Science Breakthroughs in 2019

Science Breakthroughs in 2019

Science Breakthroughs in 2019

In this BBC Focus Special Edition experts reveal the big science discoveries that will be hitting the headlines next year. IN THIS ISSUE… Space mining ready for lift off Personalised nutrition to suit your genes How to combat the loneliness epidemic The effect of Brexit on research and fisheries China's replacement for the space station Jim Al-Khalili on why we shouldn't fear AI Building Neanderthal brains

United Kingdom
Immediate Media Company London Limited


the year ahead…

It goes without saying that the planet’s plastic problem, the changing climate and air pollution will keep scientists and editors busy next year. If you think about it that way, the New Year can seem a bit depressing. But 2019 could present some neat solutions to the messy problems of the 21st century. For one, immunotherapy – using the body’s own equipment to tackle illness – has the medical community fizzing with excitement. The hope is that doctors might soon have a single weapon they can hone to tackle the multitudes of cancers seen in their patients. Neural networks – deep-learning algorithms that can crunch through oceans of data to spot patterns invisible to the human eye – provided no end of breakthroughs in 2018. These number-crunching machines embarrassed chess and Go champions,…

health in 2019

“The ceaseless revolution in our understanding of human evolution shows no signs of slowing down. In 2019, expect more revelations – new characters, more sex and exciting drama in the epic story of us.”DR ADAM RUTHERFORD author and broadcaster, presenting BBC Radio 4’s Inside Science“The new Fast Mimicking Diet (FMD) is currently being tested in a number of medical centres around the world, with results expected in 2019.”DR MICHAEL MOSLEY author and broadcaster, presenting the BBC series Trust Me, I’m a Doctor“Huge advances are being made in ancient DNA, uncovering how our ancestors migrated and bred with other human species. I expect 2019 will see history rewritten before our eyes.”ANGELA SAINI author of Inferior…

your perfect plate

Individual genomic data tells us people who can’t digest lactose have a variation in the LCT gene We’re always being told what to eat to lose weight, prevent cancer or sleep more soundly. But what if pumpkin seeds and papaya just aren’t doing it for you? Not everybody’s body works the same and the one-size-fits-all dietary recommendations dished up by the media and public health campaigns are starting to look outdated. Instead, some nutrition experts suggest we need to tailor our diets to our DNA. The future of food, they suggest, is in ‘personalised nutrition’. We’ve known for a long time that everyone processes food slightly differently, but this knowledge is now being supplemented by information about our genes, shedding new light on individual food issues and preferences. Many of us, for example,…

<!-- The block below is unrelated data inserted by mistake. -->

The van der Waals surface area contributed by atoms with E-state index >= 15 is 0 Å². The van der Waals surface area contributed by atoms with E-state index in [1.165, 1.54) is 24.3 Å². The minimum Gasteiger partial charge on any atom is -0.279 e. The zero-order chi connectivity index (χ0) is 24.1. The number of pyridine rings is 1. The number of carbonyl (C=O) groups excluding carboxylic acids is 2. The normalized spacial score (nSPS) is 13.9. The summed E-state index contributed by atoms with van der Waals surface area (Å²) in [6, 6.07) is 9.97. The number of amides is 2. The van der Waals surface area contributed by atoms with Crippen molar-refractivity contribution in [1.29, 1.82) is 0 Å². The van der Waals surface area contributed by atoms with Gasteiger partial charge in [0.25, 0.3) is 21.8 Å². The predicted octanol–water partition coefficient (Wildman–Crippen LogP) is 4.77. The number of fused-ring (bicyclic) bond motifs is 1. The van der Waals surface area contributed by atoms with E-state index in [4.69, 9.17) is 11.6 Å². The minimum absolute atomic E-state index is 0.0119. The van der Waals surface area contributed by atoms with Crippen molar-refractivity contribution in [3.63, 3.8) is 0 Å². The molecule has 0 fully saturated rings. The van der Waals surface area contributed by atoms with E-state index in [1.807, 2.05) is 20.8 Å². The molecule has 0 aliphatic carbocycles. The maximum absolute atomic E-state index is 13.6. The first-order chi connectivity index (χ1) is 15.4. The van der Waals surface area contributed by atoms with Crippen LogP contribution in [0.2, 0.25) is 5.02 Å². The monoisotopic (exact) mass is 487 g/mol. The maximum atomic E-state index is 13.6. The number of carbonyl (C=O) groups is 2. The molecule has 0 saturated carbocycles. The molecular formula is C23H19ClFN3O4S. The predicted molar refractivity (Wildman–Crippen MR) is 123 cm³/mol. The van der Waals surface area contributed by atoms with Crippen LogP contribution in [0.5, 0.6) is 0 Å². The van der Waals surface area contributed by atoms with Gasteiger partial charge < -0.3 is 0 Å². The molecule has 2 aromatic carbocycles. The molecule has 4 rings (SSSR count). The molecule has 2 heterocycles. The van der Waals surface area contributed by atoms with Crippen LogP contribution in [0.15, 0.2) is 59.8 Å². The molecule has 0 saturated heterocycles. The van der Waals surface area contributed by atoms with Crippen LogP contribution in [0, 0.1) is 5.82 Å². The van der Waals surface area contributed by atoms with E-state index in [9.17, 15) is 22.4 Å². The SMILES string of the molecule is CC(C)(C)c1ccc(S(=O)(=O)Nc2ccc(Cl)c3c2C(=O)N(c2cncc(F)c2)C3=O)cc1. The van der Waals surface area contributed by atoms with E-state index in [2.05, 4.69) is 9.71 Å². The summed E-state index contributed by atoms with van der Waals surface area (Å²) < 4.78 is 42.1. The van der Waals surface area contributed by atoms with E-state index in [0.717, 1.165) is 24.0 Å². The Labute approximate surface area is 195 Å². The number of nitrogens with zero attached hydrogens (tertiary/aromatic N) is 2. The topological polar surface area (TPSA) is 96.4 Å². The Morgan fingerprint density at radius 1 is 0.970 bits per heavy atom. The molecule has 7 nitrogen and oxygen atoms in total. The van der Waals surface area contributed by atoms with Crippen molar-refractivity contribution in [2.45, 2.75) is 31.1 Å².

take a test

Today, there are already plenty of companies offering personalised nutrition services and anyone can pay to have their DNA analysed. All you have to do is send a saliva sample off to a lab, where scientists test it for a range of genetic variations that are important in metabolism. The results tell you whether you are any more at risk of certain diseases than the general population and what this means for how you manage your diet. Nutrigenomix sends out reports to its clients, giving them a detailed breakdown of what their genes say about how their body processes proteins, fats, vitamins and key molecules like caffeine and gluten. Alongside the results, the report provides insights such as “you have a high preference for sugar” and recommendations like “consume 20-30…

should we all go vegan in 2019?

Algae Seaweed grows quickly and is a core part of Japanese diets. As it can be grown at sea, it would solve the issue of dwindling land for crops. There are thousands of varieties that could be farmed and eaten. Wheat gluten Also known as wheat-meat, seitan or mock duck, wheat gluten is made from the ‘glue’ of wheat. As well as having a higher protein content than more well-known meat substitutes such as tofu, its chewy consistency also gives it a meaty texture. It’s thought to have been first produced by Buddhist monks who adhere to strict vegetarian diets, and it’s particularly popular in Asian cuisine. Although wheat gluten tastes bland on its own, it’s good at absorbing flavours. Artificial meat Back in 2013, the world watched as food critics tucked into the first…

could going vegan save the planet?

According to figures from the Consultative Group on International Agricultural Research one-third of our greenhouse gas emissions come from agriculture. But that’s just one factor. Our food system is also the leading cause of deforestation, land use change and biodiversity loss in the world. Then there’s overfishing, pollution, groundwater depletion, excessive fertiliser use and pesticides to contend with as well. So what can be done? A paper published in 2016 in Proceedings Of The National Academy Of Sciences concluded that a mass switch to vegetarianism would bring down food-related greenhouse gas emissions by a whopping 63 per cent. Even just sticking to global health guidelines regarding meat consumption would be enough to reduce emissions by 29 per cent. Going vegan, however, seems to have the edge in the planet-saving stakes. Many of…